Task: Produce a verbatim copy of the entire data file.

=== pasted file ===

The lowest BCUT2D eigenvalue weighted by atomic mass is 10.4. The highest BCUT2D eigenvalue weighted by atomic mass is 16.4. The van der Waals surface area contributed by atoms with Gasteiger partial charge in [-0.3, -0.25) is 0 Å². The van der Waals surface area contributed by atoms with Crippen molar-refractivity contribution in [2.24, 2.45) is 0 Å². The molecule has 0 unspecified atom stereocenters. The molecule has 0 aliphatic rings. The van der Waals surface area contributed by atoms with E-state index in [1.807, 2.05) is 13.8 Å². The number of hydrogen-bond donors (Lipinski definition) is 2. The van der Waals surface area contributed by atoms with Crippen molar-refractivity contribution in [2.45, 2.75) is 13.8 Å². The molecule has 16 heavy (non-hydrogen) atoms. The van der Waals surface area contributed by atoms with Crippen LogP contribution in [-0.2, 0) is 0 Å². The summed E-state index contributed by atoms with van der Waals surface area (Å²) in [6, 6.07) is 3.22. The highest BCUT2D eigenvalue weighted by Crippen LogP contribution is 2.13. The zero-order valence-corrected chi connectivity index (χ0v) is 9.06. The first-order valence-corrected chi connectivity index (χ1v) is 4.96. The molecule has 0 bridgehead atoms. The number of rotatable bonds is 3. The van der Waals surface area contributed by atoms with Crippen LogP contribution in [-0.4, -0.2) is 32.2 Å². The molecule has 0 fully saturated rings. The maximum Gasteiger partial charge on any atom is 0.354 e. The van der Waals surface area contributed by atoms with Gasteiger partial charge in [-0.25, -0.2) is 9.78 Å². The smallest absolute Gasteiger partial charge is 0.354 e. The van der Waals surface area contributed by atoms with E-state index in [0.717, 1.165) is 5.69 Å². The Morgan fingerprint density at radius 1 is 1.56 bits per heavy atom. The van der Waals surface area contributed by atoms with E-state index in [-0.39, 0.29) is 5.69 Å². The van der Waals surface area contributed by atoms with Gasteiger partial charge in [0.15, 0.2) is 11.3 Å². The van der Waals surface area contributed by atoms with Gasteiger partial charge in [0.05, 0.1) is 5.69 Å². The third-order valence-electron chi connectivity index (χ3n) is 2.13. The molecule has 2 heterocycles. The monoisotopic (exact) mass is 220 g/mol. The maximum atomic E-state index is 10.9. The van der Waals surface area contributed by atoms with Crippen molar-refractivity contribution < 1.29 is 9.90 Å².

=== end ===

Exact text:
The lowest BCUT2D eigenvalue weighted by atomic mass is 10.4. The highest BCUT2D eigenvalue weighted by atomic mass is 16.4. The van der Waals surface area contributed by atoms with Gasteiger partial charge in [-0.3, -0.25) is 0 Å². The van der Waals surface area contributed by atoms with Crippen molar-refractivity contribution in [2.24, 2.45) is 0 Å². The molecule has 0 unspecified atom stereocenters. The molecule has 0 aliphatic rings. The van der Waals surface area contributed by atoms with E-state index in [1.807, 2.05) is 13.8 Å². The number of hydrogen-bond donors (Lipinski definition) is 2. The van der Waals surface area contributed by atoms with Crippen molar-refractivity contribution in [2.45, 2.75) is 13.8 Å². The molecule has 16 heavy (non-hydrogen) atoms. The van der Waals surface area contributed by atoms with Crippen LogP contribution in [-0.2, 0) is 0 Å². The summed E-state index contributed by atoms with van der Waals surface area (Å²) in [6, 6.07) is 3.22. The highest BCUT2D eigenvalue weighted by Crippen LogP contribution is 2.13. The zero-order valence-corrected chi connectivity index (χ0v) is 9.06. The first-order valence-corrected chi connectivity index (χ1v) is 4.96. The molecule has 0 bridgehead atoms. The number of rotatable bonds is 3. The van der Waals surface area contributed by atoms with Crippen LogP contribution in [-0.4, -0.2) is 32.2 Å². The molecule has 0 fully saturated rings. The maximum Gasteiger partial charge on any atom is 0.354 e. The van der Waals surface area contributed by atoms with Gasteiger partial charge in [-0.25, -0.2) is 9.78 Å². The smallest absolute Gasteiger partial charge is 0.354 e. The van der Waals surface area contributed by atoms with E-state index in [0.717, 1.165) is 5.69 Å². The Morgan fingerprint density at radius 1 is 1.56 bits per heavy atom. The van der Waals surface area contributed by atoms with E-state index in [-0.39, 0.29) is 5.69 Å². The van der Waals surface area contributed by atoms with Gasteiger partial charge in [0.15, 0.2) is 11.3 Å². The van der Waals surface area contributed by atoms with Gasteiger partial charge in [0.05, 0.1) is 5.69 Å². The third-order valence-electron chi connectivity index (χ3n) is 2.13. The molecule has 2 heterocycles. The monoisotopic (exact) mass is 220 g/mol. The maximum atomic E-state index is 10.9. The van der Waals surface area contributed by atoms with Crippen molar-refractivity contribution < 1.29 is 9.90 Å².